Women Entrepreneurship Day 2021: History, importance and why it is celebrated?

Women Entrepreneurship Day is observed on November 19 every
Image Source : FREEPIK

Women Entrepreneurship Day is observed on November 19 every year 

Women’s Entrepreneurship Day is celebrated on November 19 every year. The day is observed to acknowledge, support and celebrate the invaluable contribution of women business leaders and entrepreneurs towards economic growth and development.

Notably, women have had a long history of being entrepreneurs. Since the 19th century, they have been breaking barriers and paving the way for other boss females. From running home-based businesses to scaling large teams, women have been breaking glass ceilings along the way. Successful women entrepreneurs like Oprah Winfrey, Cher Wang, Indra Nooyi, Falguni Nayar, Vandana Luthra, Kiran Shaw Mazumdar, Gina Rinehart, are inspiring others to venture on the path of entrepreneurship through their success stories.

Today’s women are thriving in startups or branching out on their own as independent consultants or freelancers. More women are willing to take a leap of faith in business as it gives them the freedom to set their schedule, earn their own money, and the freedom to pursue their passions.

Women Entrepreneurship Day History 

Women’s Entrepreneurship Day was the brainchild of an organisation called the Women’s Entrepreneurship Day Organisation (WEDO). The organisation believes in supporting the women community and educating leaders on the social as well as economic benefits of women entrepreneurship. Due to these continuous efforts, the United Nations announced to celebrate Women’s Entrepreneurship Day on November 19 every year.

The inaugural event was held in New York City at the United Nations, with some additional events being held simultaneously in several other countries. Initially, 144 nations in total recognised the first WED in 2014, which also included the presentation of the Women’s Entrepreneurship Day Pioneer Awards.

Women Entrepreneurship Day was founded and implemented by Pet Pioneer, Animal Fair Media Founder and Ellis Island Medal of Honor recipient Wendy Diamond, after volunteering with the Adelante Foundation which provides microcredit to low-income women while in Honduras.

The reason behind observing Women Entrepreneurship Day is to empower and support women in business and to encourage them in alleviating poverty. Over the last decade, the world has witnessed the emergence and growth of women-owned businesses globally, making up 38% of all small businesses that keep the economy growing and developing.

Adetee Agarwaal, Founder, PinkAprons said, “My entrepreneur journey is definitely a roller coaster ride. I feel like a captain of a restless ship that is trying to reach the shore but giant waves and massive rocks are stopping its movement. One of the biggest challenges I faced as a woman entrepreneur is a patriarchal mindset or the elements of misogyny embedded deep into the psyche of the society. It’s all about trusting your guts and believing your dream to make them come true one day.”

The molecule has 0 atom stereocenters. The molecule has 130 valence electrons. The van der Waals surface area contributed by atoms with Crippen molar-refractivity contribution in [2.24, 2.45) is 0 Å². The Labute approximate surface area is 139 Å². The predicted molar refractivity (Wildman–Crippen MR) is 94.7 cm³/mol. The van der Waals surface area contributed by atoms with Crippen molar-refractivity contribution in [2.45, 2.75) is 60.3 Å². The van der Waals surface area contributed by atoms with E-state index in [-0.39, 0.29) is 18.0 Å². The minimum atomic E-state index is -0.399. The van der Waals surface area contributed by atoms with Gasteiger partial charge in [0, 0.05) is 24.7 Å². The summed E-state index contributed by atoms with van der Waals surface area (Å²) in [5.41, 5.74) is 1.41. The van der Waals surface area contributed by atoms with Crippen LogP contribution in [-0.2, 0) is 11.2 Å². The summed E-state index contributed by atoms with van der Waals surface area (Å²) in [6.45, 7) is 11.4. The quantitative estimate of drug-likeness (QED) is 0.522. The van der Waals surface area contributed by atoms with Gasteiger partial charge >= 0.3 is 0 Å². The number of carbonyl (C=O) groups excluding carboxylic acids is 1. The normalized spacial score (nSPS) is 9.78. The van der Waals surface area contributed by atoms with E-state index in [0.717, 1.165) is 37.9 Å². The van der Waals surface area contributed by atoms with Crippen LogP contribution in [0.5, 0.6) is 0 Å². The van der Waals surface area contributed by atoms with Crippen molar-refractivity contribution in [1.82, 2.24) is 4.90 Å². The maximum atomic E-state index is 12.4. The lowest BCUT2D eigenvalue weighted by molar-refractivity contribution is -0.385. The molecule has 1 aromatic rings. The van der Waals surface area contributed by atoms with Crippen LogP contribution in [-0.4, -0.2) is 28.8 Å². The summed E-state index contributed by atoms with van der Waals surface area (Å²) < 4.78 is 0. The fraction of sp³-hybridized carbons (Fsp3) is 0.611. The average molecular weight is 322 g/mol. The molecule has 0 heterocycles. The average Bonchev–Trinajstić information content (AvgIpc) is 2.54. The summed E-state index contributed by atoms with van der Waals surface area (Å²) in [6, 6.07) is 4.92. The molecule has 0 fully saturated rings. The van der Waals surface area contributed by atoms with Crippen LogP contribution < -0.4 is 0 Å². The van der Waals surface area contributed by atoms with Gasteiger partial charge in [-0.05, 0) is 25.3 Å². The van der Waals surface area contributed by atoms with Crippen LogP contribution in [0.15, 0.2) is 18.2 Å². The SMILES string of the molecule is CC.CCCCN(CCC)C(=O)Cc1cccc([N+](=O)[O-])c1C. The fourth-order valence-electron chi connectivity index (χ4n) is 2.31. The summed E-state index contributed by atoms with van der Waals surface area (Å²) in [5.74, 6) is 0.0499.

Nupur Khandelwal, co-founder, Navia Life Care, said that women are no strangers to entrepreneurship and are well aware of the challenges and difficulties. They have been breaking social barriers, aspiring people and leading the way for themselves in the industry.

Surabhi Gupta, CEO of SAG Infotech said that even though many women have managed to write success stories, there are still challenges to women entrepreneurship as investors and the public believes men to be more suited for leading roles. This scenario is changing rapidly and women today can travel far, meet new people, create networks, and have crossed almost all the barriers.

“The Modi government has also launched dozens of schemes that are aimed at empowering women,” she said.

Arushi Jain, executive director at Stayhappi Pharmacy said that taking out time for personal development is important to bring out your individuality and is key to success. Every woman should take the responsibility to support all local, regional, and national women-owned enterprises.

Deepshikha Sharma, CEO, Sharp Sight eye Hospitals, said that the country has witnessed a subsequent rise in the number of female entrepreneurs making inroads and running lucrative enterprises such as SlideShare, Cisco, Flickr, Nykaa, and The Body Shop throughout the years.

“The need of the hour is to encourage female entrepreneurs to come forward with confidence since it not only leads to more female inventors but also produces more employment and aids in the reduction of the gender gap,” she said.

Mona Singh, co-founder, India Accelerator, said that when a woman embarks on this adventure in the modern world of business, the challenges can be huge. It takes a lot to make a dream translated into an enterprise. “What has always kept me going is the impact that we have been able to create in society,” she said.

Yogita Tulsiani, co-founder, iXceed Solutions said that women today are defying social norms and taking full control of their financial liberation these days. “Every day, hundreds of women-owned enterprises spring up, creating new job opportunities and delivering a positive change to society,” she said.’

Dimpy Dewan, co-founder, Hanchens said women are best at multitasking, creativity, money-management, negotiation skills, honesty, resilience, compassion, and taking everyone along. “These are exactly the skills required to be a successful entrepreneur in building things ground up. I congratulate all the women entrepreneurs who have broken the age-old shackles and preconceived notions, rules, barriers and paved the way for other women to come to the forefront to be and lead the change,” she said.

According to the National Sample Survey, women entrepreneurs account for only 14 per cent of all enterprises in India.

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